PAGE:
It’s the same truth that other prophets and apostles also saw (Deut 6:5). There are certainly other theological issues we can speak about within the microcosm of Paul’s teachings, but this particular truth reveals what he understood to be the macrocosm out of which God’s plan and purpose originated. This was a plan and a purpose that is played out in Jesus’ substitutionary and atoning death on the cross. Without that love being displayed in Jesus, we are lost, and just as truly, if that love is not being displayed in our lives, we are just as lost. Why, because when a person becomes an authentic Christian, the love of Jesus is reproduced in his/her life. If it’s not there, it’s a good bet Jesus is not there. It’s a truth that the Bible makes clear, and a truth that is available to all who ask, to the gangbanger as much as to the athlete, the lawyer, or the doctor.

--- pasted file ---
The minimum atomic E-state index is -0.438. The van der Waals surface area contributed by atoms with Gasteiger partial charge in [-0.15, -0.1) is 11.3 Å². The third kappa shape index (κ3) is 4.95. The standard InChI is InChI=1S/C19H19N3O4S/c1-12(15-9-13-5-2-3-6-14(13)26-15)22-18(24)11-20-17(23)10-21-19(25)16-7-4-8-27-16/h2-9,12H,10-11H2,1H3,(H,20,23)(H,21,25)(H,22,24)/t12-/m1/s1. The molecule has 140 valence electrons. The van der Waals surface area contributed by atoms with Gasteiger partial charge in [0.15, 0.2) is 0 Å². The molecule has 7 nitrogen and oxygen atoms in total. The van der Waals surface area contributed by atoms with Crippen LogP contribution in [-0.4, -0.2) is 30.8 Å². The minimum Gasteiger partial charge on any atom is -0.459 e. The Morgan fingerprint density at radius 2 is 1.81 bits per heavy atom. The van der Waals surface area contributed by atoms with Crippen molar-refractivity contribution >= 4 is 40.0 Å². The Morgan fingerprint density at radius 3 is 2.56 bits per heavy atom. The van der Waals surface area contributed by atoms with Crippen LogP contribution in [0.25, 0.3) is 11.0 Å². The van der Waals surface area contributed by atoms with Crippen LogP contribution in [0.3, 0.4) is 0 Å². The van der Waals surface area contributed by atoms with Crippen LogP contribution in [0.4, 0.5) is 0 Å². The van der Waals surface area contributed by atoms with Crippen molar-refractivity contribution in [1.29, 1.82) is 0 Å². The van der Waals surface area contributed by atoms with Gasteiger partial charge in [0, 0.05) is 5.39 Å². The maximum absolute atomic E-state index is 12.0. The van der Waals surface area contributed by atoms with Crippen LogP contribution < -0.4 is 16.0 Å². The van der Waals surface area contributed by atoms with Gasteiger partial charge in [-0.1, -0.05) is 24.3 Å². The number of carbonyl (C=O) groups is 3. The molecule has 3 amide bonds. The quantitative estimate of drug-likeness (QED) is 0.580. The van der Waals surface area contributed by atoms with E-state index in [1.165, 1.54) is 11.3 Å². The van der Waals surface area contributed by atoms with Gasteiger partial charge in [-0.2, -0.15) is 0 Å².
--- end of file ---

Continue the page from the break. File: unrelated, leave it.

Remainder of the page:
After thinking about all this, I believe that people misunderstand the purpose of the law and the commandments of God. We have all heard people say that God hates this and God hates that. In all honesty, I’m convinced that God does not like, appreciate, or condone certain behaviors. The word “hate” has been used to describe God’s lack of appreciation for behaviors that he is not pleased with. Those include anger, pride, selfishness, lying, theft, and a whole host of other activities that he has not sanctioned. All of us are more than covered by that list alone, to which many more “thou shalt nots” could be added. The point is, however, that God is larger than his lack of appreciation for what we have done wrong. In the end, God provided a force that outweighs hate and that force is love. That is why Paul can write in Romans 13:8-10: